Predicting climate change’s impact on crop pests and diseases

As researchers try to predict the potential threat that pests and diseases pose for RTB crops, and develop strategies to help local agricultural research and extension institutions deal with them, the role of climate change is all too often the missing factor in their equations. Long-term shifts in temperature and rainfall are expected to transform the abundance and distribution of crop pests and diseases, yet there is a dearth of information on which crops and regions are the most vulnerable and how quickly things might change.

RTB is consequently funding an ambitious, multidisciplinary collaboration to fill that knowledge gap. Called Management of RTB-critical pests and diseases under changing climates through risk assessment, surveillance and modeling, the project will begin fieldwork following a workshop this week (January 29-31) in Kabale, Uganda. Researchers from the RTB centers and various partner organizations will gather to select an action site in the Great Lakes Region of East Africa, prepare household baseline and field surveys to identify and quantify the impact of the main crop pests and diseases there, and draft a work plan for the coming years.

Jürgen Kroschel, Science Leader for Agroecology and Integrated Pest Management at the International Potato Center (CIP), and one of the project’s leaders, explained that the main goals are to conduct risk analyses for the most serious insect pests and pathogens affecting RTB crops in East Africa – through targeted surveillance and use of generic climatic response models for predicting how climate change will affect them – and to use the results to help the region’s governments, non-governmental organizations and private sector to manage those threats.

The collaboration is building upon the experience and tools developed during a three-year CIP led project to model climate change’s impact on critical insect pests in Africa, which was funded by the German Federal Ministry of Economic Cooperation and Development (BMZ). Among that project’s results was open-source software called Insect Life Cycle Modeling (ILCYM), which CIP’s Agroecology modeling team developed to facilitate insect phenology modeling and risk mapping under current and future climate change scenarios. CIP is using the software for the principal potato and sweetpotato pests, whereas Bioversity International has begun applying it to banana pests, the International Institute of Tropical Agriculture (IITA) is using it for cassava pests, and the International Centre of Insect Physiology and Ecology (icipe) is applying it to maize and other crop pests.

“The idea is for entomologists and plant pathologists working with each RTB crop to be involved in this,” Kroschel said. He explained that one of the priorities is to use the tools in ILCYM to model climate change’s impact on viral diseases that are spread by insects. “We have been modeling several insect pests that are vectors for viruses, but we still need to understand how increased temperatures can affect virus transmission by insect vectors.”

J. Kroschel holding a jar of parasitoid's (Orgilus lepidus) used as a biological control for the potato tuber moth in the Andes.

J. Kroschel holding a jar of parasitoid’s (Orgilus lepidus) used as a biological control for the potato tuber moth in the Andes.

Kroschel explained that after workshop participants have agreed upon the initial action site, approximately 30 weather stations will be installed in that area and partners will begin completing field surveys. He added that the Great Lakes Region was chosen for the initial research because the main RTB crops are widely cultivated there over a range of altitudes, and are vulnerable to an array of pests and diseases. Present climatic data will be collected at various altitude gradients and used to model the impact of climate change scenarios on the potential pest and disease abundance and intensity in the Great Lakes region.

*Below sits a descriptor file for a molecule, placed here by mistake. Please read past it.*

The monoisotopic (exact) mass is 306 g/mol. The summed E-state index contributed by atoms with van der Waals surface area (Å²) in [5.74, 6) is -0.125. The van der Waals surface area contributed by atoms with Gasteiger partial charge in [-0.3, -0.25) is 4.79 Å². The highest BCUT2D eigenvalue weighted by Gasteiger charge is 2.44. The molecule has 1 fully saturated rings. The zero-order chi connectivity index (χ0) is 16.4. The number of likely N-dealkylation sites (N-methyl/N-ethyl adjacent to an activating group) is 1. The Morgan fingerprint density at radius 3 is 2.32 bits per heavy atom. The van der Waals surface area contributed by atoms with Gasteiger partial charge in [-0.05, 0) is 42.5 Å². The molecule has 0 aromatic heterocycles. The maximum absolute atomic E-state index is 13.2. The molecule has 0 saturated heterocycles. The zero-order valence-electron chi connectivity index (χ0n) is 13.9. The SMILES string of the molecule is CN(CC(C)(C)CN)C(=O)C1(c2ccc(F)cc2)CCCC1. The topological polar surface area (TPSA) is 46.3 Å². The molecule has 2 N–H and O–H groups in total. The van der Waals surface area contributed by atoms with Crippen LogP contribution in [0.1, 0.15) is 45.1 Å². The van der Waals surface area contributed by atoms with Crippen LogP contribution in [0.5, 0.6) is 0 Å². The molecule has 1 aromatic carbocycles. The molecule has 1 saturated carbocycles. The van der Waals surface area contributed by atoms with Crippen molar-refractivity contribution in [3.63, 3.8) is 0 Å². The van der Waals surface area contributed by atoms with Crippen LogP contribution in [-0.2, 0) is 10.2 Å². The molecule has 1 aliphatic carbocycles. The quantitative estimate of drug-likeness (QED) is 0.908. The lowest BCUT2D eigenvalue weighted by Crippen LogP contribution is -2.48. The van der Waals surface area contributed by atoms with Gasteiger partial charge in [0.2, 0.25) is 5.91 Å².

“We want to have tools in place to better understand the risks of pests and diseases that climate change will pose using pest risk analysis,” Kroschel said. “We also want to understand the current impacts of those pests and diseases on crops and livelihoods in the region, and to use the models to predict how much this could change in the future in order to help local people to prepare for those changes.”

RTB has provided funding for three years of field and laboratory work, but Kroschel hopes additional donors and CGIAR Research Programs will join the effort in 2014, which would allow research at action sites in several countries to make model results more robust and facilitate knowledge sharing. He observed that the baseline farm surveys will produce socioeconomic data that will be useful for national organizations and other research programs, and could be complemented with information on other crops produced at the action site.

Kroschel noted that approximately 30 percent of the RTB funding will go to international partners, which include the US universities Kansas State and Ohio State, Denmark’s Aarhus University and CABI. He explained that the first climatic data sets from the field surveys should be ready in late 2015 to run the models and simulate future changes in the occurrence and abundance of pests and diseases. By the end of the third year, initial results and strategies should be available to support policy makers in the preparation of national and regional adaptation plans, which will include integrated pest management strategies and, specifically, biological control.

CIP has already had success with the development of attract-and-kill technology in the Andes, and is collaborating with icipe on the release of 3 parasitoids native to South America to control the leaf miner fly in Kenya. Two of those species have already been successfully established in the field and icipe is currently studying the impact of their release.